Obsessive Compulsive Disorder. Another specific type of anxiety, OCD involves intrusive thoughts and (often) behaviors in response to certain thoughts or situations. A person with OCD will usually try to neutralize the thought with a behavior - which works briefly. The subtypes of OCD are worries about:
Anxiety has many faces. You can even be diagnosed with "Anxiety, unspecified," by a doctor or therapist if you have significant distress and worry, but it doesn't meet the criteria of any of the above (or they don't know enough yet about your anxiety).
There are medications that can help, in addition to the therapies and strategies above, but many of them are prescribed less and less often these days because they are opiates and addictive. Doctors and psychiatric nurse practitioners will often use SSRIs or SNRIs, which are the very same medicines used to treat depression, and are not opiate-based or addictive. They take time to build up in your system and must be taken daily, rather than as-needed. Some people don't like this.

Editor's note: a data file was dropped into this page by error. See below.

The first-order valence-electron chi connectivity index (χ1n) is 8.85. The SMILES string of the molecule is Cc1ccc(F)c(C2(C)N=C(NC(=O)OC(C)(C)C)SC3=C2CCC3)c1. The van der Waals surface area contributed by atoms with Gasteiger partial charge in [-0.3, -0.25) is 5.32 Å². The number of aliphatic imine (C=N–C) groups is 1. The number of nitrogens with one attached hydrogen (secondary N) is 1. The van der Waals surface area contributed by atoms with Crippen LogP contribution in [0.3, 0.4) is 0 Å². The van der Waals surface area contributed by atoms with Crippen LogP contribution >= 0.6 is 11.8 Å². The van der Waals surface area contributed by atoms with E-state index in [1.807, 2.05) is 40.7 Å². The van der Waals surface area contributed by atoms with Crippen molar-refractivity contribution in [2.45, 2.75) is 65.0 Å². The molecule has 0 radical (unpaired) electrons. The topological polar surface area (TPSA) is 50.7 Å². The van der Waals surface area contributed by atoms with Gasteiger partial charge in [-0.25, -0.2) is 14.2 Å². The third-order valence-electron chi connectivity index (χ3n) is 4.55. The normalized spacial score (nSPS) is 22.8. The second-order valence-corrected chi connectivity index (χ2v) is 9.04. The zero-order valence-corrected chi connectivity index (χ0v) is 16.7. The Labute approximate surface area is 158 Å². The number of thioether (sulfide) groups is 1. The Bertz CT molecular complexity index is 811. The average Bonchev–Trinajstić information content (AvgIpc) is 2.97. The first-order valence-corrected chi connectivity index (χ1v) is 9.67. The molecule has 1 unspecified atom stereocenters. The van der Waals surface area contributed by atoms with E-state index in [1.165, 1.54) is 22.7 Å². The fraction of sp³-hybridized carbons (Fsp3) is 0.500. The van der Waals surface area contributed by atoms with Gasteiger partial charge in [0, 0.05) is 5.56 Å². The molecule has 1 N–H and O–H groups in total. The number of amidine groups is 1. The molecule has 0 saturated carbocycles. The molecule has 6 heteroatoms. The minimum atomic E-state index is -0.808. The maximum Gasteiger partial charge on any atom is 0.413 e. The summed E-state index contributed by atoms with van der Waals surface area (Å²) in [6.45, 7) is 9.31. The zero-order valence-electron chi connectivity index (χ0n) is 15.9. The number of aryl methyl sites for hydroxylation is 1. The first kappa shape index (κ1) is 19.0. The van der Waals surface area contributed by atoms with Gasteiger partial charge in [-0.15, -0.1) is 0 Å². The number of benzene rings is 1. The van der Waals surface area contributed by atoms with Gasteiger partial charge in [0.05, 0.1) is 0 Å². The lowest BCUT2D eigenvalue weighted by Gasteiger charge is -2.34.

Some people don't like therapy, either, but if you are in distress and don't want to live that way, doing something is always better than doing nothing. So, I suggest you start by asking someone you trust and who knows you well. Treatment is personal and your situation will be different from others. Get help right away if you need it (see 3 links here). Or, if you don't need immediate intervention or are just looking for some information, I hope you have found something helpful here.
It may seem like there is no "magic" to this exercise. That would be one way to look at it.
Another way to look at it would be that there is magic - magic in its own time, and in your own ability to transform yourself through consciously applied effort. Magic is, in some way, a skill. Do you think David Blaine, David Copperfield, Harry Houdini, Harry Blackstone Jr, Cris Angel, or other magicians were blessed at birth with superhuman powers? Or is it more likely that they learned, honed, and demonstrated a skill?
You can use your conscious mind and its logic to transform itself - which is actually awe-inspiring, if you think about it. Your own brain is able to change at any age (see this post for more on that) because of what you do and think. It comes down to whether you are willing to create that change - over time, through applied effort. In the exercise below, which is adapted by me, very CBT-based, but mostly taken from an old exercise by J Roberts, you will learn, hone, and demonstrate the skill of changing your beliefs about yourself.